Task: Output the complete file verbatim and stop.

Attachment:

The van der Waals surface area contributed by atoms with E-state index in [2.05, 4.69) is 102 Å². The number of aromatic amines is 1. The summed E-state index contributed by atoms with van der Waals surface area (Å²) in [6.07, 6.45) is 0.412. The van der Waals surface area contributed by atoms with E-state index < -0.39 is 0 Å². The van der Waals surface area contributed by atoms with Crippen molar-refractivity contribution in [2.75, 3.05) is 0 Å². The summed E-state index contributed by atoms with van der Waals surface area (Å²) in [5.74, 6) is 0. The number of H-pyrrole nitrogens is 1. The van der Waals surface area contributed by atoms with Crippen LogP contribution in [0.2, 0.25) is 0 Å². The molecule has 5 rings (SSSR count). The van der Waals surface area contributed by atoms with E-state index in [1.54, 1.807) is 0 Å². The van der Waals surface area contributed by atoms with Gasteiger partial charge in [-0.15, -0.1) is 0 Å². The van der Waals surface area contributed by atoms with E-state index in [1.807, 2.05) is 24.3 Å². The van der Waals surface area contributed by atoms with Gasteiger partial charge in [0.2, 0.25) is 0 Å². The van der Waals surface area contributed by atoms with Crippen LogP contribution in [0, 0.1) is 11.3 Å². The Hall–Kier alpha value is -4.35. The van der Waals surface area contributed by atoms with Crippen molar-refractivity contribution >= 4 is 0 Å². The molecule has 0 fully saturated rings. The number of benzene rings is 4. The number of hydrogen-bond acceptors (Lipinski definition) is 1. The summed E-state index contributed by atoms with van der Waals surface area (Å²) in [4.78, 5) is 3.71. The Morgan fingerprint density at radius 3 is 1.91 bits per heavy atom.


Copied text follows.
The van der Waals surface area contributed by atoms with E-state index in [2.05, 4.69) is 102 Å². The number of aromatic amines is 1. The summed E-state index contributed by atoms with van der Waals surface area (Å²) in [6.07, 6.45) is 0.412. The van der Waals surface area contributed by atoms with E-state index < -0.39 is 0 Å². The van der Waals surface area contributed by atoms with Crippen molar-refractivity contribution in [2.75, 3.05) is 0 Å². The summed E-state index contributed by atoms with van der Waals surface area (Å²) in [5.74, 6) is 0. The number of H-pyrrole nitrogens is 1. The van der Waals surface area contributed by atoms with Crippen LogP contribution in [0.2, 0.25) is 0 Å². The molecule has 5 rings (SSSR count). The van der Waals surface area contributed by atoms with E-state index in [1.54, 1.807) is 0 Å². The van der Waals surface area contributed by atoms with Gasteiger partial charge in [-0.15, -0.1) is 0 Å². The van der Waals surface area contributed by atoms with E-state index in [1.807, 2.05) is 24.3 Å². The van der Waals surface area contributed by atoms with Gasteiger partial charge in [0.2, 0.25) is 0 Å². The van der Waals surface area contributed by atoms with Crippen LogP contribution in [0, 0.1) is 11.3 Å². The Hall–Kier alpha value is -4.35. The van der Waals surface area contributed by atoms with Crippen molar-refractivity contribution >= 4 is 0 Å². The molecule has 0 fully saturated rings. The number of benzene rings is 4. The number of hydrogen-bond acceptors (Lipinski definition) is 1. The summed E-state index contributed by atoms with van der Waals surface area (Å²) in [4.78, 5) is 3.71. The Morgan fingerprint density at radius 3 is 1.91 bits per heavy atom.